Guest Contributor: Kevin Bright, ProNovos
Ferreting out the difference between correlation and causation is important whenever you’re making decisions based on interrelated information.
Shark attacks, for example, are strongly correlated with higher ice cream sales, but it doesn’t take a statistician to wonder if something’s fishy here. The missing variable, of course, is the hot summer, which makes for more swimmers in the water, longer ice cream lines and a higher rate of run-ins with aquatic predators.
In the same way, those who gauge project performance using accounting data can benefit by thinking carefully about the relationships between different variables.
Labor-cost overruns, for instance, often merit an especially close look, particularly for subcontractors and companies that do a lot of self-performed work.
Confronted with spiraling labor costs, the first impulse of a project manager or other decision-maker could be to ask what the crews and superintendent could be “doing wrong.”
But, in reality, those avenues often should be explored last. Poor motivation among field personnel is rarely the root cause of busted labor budgets.
Rather, unexpected labor costs tend to be a sign of other problems. For example, flaws in the materials buyout could result in the wrong materials being shipped to that jobsite or materials arriving much later than expected. The project’s labor costs will naturally reflect those unforeseen delays.
Likewise, gaps in information-management can have a mushrooming effect on labor costs. Even the best architects and engineers sometimes omit details from their plans. If the contractor’s process for handling the resulting RFIs and submittals is cumbersome, then this, too, will translate into labor-cost overruns.
You could say the same about the effects of poor equipment-management, miscommunication among different trades or disconnects between the office and the field.
Watch for Warnings
So how can contractors quickly identify such root causes? Look for early warning signs within your labor data. Let’s say an activity on the job will run for two months. Once you have a week or two of data in hand, you can run an extrapolation to determine how your budget is shaping up. If the numbers aren’t good, it may be time to huddle with field personnel, ask about mitigating circumstances and start investigating the source of any erosion in labor productivity.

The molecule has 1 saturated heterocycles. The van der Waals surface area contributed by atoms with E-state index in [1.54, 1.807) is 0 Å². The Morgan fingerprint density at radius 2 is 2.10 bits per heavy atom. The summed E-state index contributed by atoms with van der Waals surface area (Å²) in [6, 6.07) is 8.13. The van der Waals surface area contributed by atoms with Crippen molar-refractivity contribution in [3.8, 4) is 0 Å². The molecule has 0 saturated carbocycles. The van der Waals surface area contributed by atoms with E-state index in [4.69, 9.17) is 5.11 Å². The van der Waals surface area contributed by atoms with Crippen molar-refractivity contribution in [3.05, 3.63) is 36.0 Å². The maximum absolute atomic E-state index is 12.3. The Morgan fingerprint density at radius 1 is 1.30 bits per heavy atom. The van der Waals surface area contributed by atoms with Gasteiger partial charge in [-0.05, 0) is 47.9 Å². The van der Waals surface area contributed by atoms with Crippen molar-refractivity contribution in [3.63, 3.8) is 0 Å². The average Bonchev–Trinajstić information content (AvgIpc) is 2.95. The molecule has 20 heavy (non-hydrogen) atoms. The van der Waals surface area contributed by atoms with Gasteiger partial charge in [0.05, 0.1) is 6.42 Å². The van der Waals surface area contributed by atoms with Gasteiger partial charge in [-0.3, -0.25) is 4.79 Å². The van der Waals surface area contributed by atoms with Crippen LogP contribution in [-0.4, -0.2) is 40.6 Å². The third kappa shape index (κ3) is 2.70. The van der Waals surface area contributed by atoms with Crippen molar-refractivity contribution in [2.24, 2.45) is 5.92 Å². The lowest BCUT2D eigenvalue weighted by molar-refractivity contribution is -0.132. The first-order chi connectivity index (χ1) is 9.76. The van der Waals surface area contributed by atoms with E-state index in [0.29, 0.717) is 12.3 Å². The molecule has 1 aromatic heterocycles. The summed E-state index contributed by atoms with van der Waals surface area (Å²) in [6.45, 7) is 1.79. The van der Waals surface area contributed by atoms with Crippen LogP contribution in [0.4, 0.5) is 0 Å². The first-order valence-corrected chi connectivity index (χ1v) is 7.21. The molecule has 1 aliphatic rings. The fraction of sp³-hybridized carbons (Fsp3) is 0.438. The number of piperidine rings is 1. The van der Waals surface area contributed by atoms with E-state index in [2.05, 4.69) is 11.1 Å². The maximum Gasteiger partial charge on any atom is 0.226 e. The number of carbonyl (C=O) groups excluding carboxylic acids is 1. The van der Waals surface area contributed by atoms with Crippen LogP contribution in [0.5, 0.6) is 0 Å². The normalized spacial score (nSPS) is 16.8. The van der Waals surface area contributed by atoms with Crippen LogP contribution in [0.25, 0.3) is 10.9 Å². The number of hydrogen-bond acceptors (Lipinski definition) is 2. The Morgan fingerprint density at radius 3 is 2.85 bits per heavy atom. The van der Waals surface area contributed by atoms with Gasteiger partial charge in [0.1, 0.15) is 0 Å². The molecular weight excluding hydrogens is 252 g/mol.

If you’re using an analytics dashboard to view your information, another option is to use drill paths to see what’s happening in more granular detail. This is where you click the different fields in the dashboard to see the data streams that go into individual calculations.
For the previous example of a flawed materials buyout, it’s important to be bought out as early as possible on any new activity. If you use a drilldown to go into your data and notice your materials costs for that new activity are $0, you’re clearly at risk of running late. The earlier you can spot such red flags, the better.
Not that flaws are always easy to see. On larger projects, job budgets will contain hundreds or thousands of items. Having access to tools like construction data analytics can allow you to create quick visualizations that highlight various Key Performance Indicators (KPIs). That’s important, because sometimes it’s not a giant flaw that skews the labor budget — it’s the cumulative effect of smaller inefficiencies. Visualizations allow you to identify and address each of these in order of importance.
Support the Field
As a general rule, if the superintendent is calling to ask for more information, describe missing equipment or otherwise call attention to something that’s gone wrong, you’re already too late in giving your crews the support they need.
That’s why it’s important to proactively communicate with superintendents. There’s a big difference between calling the super and saying, “Why is it taking so long?” and routinely saying to that person, “My job is to support you. What do you need from me?”
Cloud-based analytics and project-management platforms can reinforce such efforts. They give field personnel quick access to reports, drawings, photos, checklists, revisions, and other relevant project information. Office personnel, meanwhile, can integrate data from their accounting platform and other applications to create automated, custom reports that deliver higher-order insights and performance.
While tech tools and procedural best practices can be incredibly helpful, the most important factor is critical thinking — pausing to examine the relationships between the people, things and information that go into every construction project.